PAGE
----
August 11, 2016 — 7:00 AM AEST Updated on August 11, 2016 — 7:25 PM AEST
The foremost watchers of China’s yuan say stability is coming at a cost.
After a year defined by last August’s shock devaluation and a string of surprise yuan fixings in January, officials have reined in volatility by tightening capital controls and increasing intervention. While the measures eased outflow pressures, they also showed policy makers are willing to push back ambitions for the yuan to be an international currency.
With the yuan just weeks away from inclusion in the International Monetary Fund’s basket of reserve currencies, Royal Bank of Canada says China has slowed the pace of reforms needed to make it more freely traded. The currency’s share of worldwide payments has dropped to a two-year low and its persistent depreciation has reduced its appeal as an alternative to the dollar, with deposits dwindling in the biggest offshore hub of Hong Kong.
"There may come a time in the future when liberlization of the capital account and aspiring to have a reserve currency will be viable and possible, but now is not the time because we have more pressing issues than liberlization," said George Magnus, London-based senior independent economic adviser to UBS Group AG." For the moment, I think it's stability at all costs."
While the 1.9 percent one-time devaluation a year ago was aimed at making the yuan more market-driven, the move took global traders by surprise and fuelled speculation authorities were intent on driving the currency lower to boost flagging exports. Coming on the heels of a botched stock-market rescue, the lack of clarity over the shift added to criticism about Chinese regulators’ handling of the nation’s financial markets, and sent volatility in the yuan to a record high on Aug. 13. 2015
As outflows accelerated to reach $1 trillion in 2015, the government stepped up scrutiny of cross-border transactions and froze quotas for a program that lets individuals invest abroad. The central bank’s new system for determining the yuan’s fixing -- which limits currency moves to 2 percent on either side -- also appeared flexible. In the days following the yuan’s plunge in August and January, the reference rate hardly moved for at least a week despite sizable swings in global foreign-exchange markets. Late last month, the PBOC appeared to defend the yuan from falling past 6.7 per dollar with stronger-than-expected fixings, according to RBC and Scotiabank.
"There is still a lack of clarity about the precise nature of China’s exchange rate policy," said Sue Trinh, RBC’s Hong Kong-based head of Asian foreign-exchange strategy, who was bearish on the currency before last August’s plunge. "These things take time and require consistency."
Such heavy-handed measures are limiting the effectiveness of steps to broaden the global appeal of the yuan, including increased overseas access to onshore markets and extended currency trading hours. The yuan’s share of global payments dropped to 1.7 percent in June, ranking the currency sixth. It’s due to become the first emerging-market currency to enter the IMF’s Special Drawing Rights on Oct. 1. 2015.
"Yuan internationalization was built on an unsustainable, weak foundation," said Yu Yongding, a former adviser to the PBOC, adding that it had depended on appreciation bets. "As China’s monetary authority has many qualms about letting the yuan free float and the conditions aren’t there for the yuan to be fully convertible under the capital account, it’s inevitable that yuan internationalization should run into obstacles."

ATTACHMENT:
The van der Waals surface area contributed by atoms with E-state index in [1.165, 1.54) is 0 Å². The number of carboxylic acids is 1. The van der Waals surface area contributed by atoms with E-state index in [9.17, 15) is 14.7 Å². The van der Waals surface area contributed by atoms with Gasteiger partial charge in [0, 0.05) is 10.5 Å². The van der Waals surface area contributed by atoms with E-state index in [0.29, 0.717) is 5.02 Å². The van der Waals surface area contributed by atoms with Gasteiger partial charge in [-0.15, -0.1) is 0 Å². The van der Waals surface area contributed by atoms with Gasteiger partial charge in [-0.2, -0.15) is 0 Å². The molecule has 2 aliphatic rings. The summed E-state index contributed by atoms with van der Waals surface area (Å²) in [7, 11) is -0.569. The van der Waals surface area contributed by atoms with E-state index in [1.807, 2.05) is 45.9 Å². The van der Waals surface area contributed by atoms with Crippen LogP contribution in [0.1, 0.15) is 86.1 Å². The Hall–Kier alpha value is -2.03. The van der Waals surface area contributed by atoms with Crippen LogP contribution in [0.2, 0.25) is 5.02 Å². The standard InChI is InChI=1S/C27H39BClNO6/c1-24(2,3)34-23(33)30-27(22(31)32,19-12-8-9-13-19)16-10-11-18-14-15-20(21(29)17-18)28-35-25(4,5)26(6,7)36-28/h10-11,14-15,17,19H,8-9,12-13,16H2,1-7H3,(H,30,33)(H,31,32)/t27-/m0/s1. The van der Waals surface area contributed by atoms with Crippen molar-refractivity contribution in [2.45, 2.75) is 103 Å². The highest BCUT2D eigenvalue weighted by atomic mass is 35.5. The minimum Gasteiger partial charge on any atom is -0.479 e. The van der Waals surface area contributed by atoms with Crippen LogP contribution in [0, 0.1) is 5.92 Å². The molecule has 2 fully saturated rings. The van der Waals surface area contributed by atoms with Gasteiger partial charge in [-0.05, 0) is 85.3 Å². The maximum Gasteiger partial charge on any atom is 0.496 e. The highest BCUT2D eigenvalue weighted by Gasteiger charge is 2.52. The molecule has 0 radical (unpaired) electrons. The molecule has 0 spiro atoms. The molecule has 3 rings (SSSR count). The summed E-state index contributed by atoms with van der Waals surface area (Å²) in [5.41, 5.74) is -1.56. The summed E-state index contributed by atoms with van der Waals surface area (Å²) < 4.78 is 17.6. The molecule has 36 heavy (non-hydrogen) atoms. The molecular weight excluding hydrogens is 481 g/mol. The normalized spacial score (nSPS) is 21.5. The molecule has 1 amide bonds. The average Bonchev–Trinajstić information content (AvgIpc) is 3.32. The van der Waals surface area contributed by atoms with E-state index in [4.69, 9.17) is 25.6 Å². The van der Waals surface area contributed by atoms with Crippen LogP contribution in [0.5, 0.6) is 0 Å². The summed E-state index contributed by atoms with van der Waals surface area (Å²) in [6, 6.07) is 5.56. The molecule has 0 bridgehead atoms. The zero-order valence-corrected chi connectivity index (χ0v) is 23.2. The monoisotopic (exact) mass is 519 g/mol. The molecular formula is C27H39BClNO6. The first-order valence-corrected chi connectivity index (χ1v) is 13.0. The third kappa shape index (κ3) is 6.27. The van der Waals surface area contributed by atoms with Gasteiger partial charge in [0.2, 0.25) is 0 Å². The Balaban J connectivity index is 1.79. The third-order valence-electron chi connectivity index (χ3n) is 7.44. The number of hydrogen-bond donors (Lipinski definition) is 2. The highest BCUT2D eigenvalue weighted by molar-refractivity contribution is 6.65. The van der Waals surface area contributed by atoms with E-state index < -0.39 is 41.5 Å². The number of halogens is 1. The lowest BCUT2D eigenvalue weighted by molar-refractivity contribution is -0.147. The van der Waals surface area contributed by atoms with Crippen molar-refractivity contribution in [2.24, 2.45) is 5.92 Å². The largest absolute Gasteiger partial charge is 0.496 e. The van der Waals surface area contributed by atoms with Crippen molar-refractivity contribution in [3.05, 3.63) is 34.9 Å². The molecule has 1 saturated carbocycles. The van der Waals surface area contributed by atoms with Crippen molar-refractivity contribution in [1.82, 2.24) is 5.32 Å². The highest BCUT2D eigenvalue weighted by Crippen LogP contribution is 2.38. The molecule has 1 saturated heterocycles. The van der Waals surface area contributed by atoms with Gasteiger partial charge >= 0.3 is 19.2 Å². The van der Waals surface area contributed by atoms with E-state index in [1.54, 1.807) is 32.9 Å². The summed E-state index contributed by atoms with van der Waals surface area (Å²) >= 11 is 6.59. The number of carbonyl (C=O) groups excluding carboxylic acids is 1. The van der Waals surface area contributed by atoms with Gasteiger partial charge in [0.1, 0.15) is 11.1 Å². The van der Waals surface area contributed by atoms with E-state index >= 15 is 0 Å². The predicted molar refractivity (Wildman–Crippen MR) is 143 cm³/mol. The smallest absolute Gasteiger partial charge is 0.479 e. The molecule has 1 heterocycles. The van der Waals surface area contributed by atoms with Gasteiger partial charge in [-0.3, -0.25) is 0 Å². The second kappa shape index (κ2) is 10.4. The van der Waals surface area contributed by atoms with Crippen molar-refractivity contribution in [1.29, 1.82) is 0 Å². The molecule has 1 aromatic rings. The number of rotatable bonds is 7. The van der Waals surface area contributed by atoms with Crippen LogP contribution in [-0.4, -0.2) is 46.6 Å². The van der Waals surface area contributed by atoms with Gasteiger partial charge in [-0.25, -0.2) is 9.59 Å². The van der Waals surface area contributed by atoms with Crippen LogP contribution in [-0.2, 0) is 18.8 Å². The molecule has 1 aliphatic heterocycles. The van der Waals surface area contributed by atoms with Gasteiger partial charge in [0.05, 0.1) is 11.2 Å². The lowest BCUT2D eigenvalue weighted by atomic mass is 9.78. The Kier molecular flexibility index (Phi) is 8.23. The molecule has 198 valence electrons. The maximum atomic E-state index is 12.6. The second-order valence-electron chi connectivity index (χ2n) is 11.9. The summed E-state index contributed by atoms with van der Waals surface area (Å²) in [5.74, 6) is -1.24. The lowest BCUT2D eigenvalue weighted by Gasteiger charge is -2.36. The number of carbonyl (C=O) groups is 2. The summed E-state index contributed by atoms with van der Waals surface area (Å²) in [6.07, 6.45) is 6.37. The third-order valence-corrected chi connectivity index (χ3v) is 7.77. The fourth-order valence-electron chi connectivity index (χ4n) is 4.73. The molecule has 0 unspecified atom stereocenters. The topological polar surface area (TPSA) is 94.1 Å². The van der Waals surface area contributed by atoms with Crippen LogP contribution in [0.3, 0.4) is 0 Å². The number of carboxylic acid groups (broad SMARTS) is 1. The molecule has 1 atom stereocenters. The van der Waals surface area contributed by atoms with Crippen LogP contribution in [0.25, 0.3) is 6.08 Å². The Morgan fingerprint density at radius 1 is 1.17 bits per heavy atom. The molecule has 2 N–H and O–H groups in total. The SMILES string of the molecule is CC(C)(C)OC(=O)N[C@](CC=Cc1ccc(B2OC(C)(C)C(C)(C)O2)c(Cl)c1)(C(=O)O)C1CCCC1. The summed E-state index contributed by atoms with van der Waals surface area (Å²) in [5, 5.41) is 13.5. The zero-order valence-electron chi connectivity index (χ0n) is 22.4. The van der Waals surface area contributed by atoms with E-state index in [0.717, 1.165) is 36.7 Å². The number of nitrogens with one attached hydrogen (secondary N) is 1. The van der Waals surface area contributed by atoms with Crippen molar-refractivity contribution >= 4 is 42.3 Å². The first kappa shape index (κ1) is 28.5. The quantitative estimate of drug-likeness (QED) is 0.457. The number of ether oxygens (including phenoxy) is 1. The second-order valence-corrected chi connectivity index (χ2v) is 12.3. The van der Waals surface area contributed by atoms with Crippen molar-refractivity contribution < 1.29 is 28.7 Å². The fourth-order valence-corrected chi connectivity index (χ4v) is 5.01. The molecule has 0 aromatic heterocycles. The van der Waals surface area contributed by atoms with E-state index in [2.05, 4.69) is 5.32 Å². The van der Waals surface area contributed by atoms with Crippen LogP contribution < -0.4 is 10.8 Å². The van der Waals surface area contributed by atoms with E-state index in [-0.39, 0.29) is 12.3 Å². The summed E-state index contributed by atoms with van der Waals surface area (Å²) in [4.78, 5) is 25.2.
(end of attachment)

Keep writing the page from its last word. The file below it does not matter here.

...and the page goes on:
The PBOC said in its 2016 report on yuan internationalization released Thursday that it will give markets a bigger role in setting the yuan’s rate, keep it basically stable and further expand its cross-border use under the current account.
There is little sign now of the panic that beset China’s currency market last summer and at the start of this year. While the yuan has continued to decline, both against the dollar and a basket of trading partners, option traders are the least bearish on the currency in almost two years, outflows have slowed and a gauge of volatility has declined to its lowest level since November. The Chinese currency was little changed Thursday at 6.6396 against the greenback.
"To be a proper reserve currency, free cross-border flows are important," said He Xin, head of China trading at Societe Generale SA in Shanghai. "At the same time, stable financial markets are also what international investors need."
For the yuan to have a bigger global presence, foreign nations will have to accumulate yuan assets. That means China will have to run its current-account surplus down to a deficit or open its capital account -- steps the country is probably unwilling to take, according to Magnus.
There are signs opening the capital account has become less of a priority to China’s leadership. In his annual report to legislators in March, Premier Li Keqiang shied away from saying the nation will increase the yuan’s two-way flexibility and boost capital-account convertibility, departing from language used in the work report at last year’s National People’s Congress.
"When a central bank moves toward a new exchange rate regime, it will necessarily introduce some volatility, but that is how market participants learn to hedge new volatility, which eventually will bring about stability," said Victor Shih, a professor at the University of California at San Diego who studies China’s politics and finance. "However, the leadership seems completely intolerant even of such transitory volatility."
— With assistance by Justina Lee, and Tian Chen